Tag Archive | commitment

Triumphs and Relief

The adoption social’s #WASO theme this week is “A Sense Of Relief”.

When I began to put this post together earlier in the week, my opening line was “What does it feel like to experience a sense of relief nowadays”?

I was feeling pretty jaded after yet another difficult weekend and I was definitely in a ‘Negative Nelly’ headspace and feeling pretty hopeless that things were ever going to change.

Cue: stepping away from writing anymore to said post before I could write something that wasn’t going to send my reading heading for the nearest cliffs like the Lemmings in a computer game I used to play, a long, LONG time ago – and no I am not going to say exactly how long. That would give up my age and as they say ‘you are as young as the husband you feel’. Oh wait that doesn’t work Bumble is 9 years older than me and I don’t want to add extra years on myself. Do I?


As the week has drawn out, I am pleased to say that ‘sense of relief’ has washed over the household several times this week, and the majority are Buzzbee related. Although the positive feedback from this has already begun to send ripples of hopeful and positive energy through the household and which I hope will manage to hang around for at least a tiny bit of time once Waxy gets home from school and both boys are home together for the weekend – we can live in hope.

So, what are these fleeting moments of ‘a sense of relief’? What has had me doing a little dance around the lounge this week?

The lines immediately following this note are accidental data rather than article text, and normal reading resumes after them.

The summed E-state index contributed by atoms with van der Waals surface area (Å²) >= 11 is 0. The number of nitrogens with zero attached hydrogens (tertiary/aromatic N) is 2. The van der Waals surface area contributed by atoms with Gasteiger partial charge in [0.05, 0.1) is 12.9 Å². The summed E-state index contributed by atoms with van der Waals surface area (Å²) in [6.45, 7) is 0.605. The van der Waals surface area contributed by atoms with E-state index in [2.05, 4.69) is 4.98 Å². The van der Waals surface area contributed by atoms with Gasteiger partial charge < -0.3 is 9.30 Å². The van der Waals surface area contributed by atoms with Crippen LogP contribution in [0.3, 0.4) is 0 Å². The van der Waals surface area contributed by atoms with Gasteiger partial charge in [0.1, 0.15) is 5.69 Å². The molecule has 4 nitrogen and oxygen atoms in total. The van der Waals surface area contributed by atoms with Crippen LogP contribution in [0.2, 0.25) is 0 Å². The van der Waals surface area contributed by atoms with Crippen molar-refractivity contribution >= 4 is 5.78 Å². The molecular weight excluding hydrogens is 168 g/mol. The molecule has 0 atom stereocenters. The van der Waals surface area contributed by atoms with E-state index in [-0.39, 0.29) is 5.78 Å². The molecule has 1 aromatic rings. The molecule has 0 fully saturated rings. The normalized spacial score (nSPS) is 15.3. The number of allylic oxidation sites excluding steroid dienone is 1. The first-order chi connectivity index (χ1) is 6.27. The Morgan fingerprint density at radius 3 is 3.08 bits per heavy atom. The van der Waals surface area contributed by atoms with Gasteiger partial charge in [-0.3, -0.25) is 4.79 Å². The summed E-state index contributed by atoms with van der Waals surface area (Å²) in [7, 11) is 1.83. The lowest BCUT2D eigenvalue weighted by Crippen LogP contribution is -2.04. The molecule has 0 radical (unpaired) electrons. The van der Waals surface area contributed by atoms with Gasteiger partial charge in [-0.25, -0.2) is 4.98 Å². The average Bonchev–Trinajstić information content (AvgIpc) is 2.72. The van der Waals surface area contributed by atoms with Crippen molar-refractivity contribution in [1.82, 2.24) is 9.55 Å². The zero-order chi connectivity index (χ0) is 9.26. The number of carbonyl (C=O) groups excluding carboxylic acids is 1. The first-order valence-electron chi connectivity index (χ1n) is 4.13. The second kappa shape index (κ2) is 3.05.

First of all, and really this is a bittersweet side to our first ‘sense of relief’ this week because while finally PAS have got back to us about our request for assessment of our ASF needs and responding to my cries of despair over Waxy’s latest antic, there is a big change that has been slapped onto it.  The time has come for Shamrock (our long term PASW) to hand our file onto a stranger (Ok I should say a new PASW who will take us through our assessment without the shadows of the past always getting in the way). Trusting a new professional will be difficult (especially for me) but knowing that rather than having to constantly be chasing Shamrock because her workload had become so big that our ‘issues’ were small fry compared to others and we were no longer feeling supported by her, we now have a Sydney and so far she seems lovely and is keen to help put things back on track – *deep sigh of relief*

Secondly during the Easter holidays, I visited our GP and spoke to her about our concerns about Buzzbee. I barely begun trying to explain some of the “quirks and anxieties” we are witnessing, before she had heard enough and recommended referring him back to the community paediatrician as these were difficulties that had been flagged up to her before while he was still at school and from her records she could see that CAMHS had in fact not followed the recommendations by the CP for a detailed assessment to be untaken by them in reference to the complex behaviour that his school were reporting – as some of you will know. He was badly let down by CAMHS and treated appallingly.  So our GP sent off a referral but warned us that the paediatrician was in extremely high demand and the waiting list could be anything from 8 – 12 months before we are seen (not ideal but at least she was taking our concerns seriously).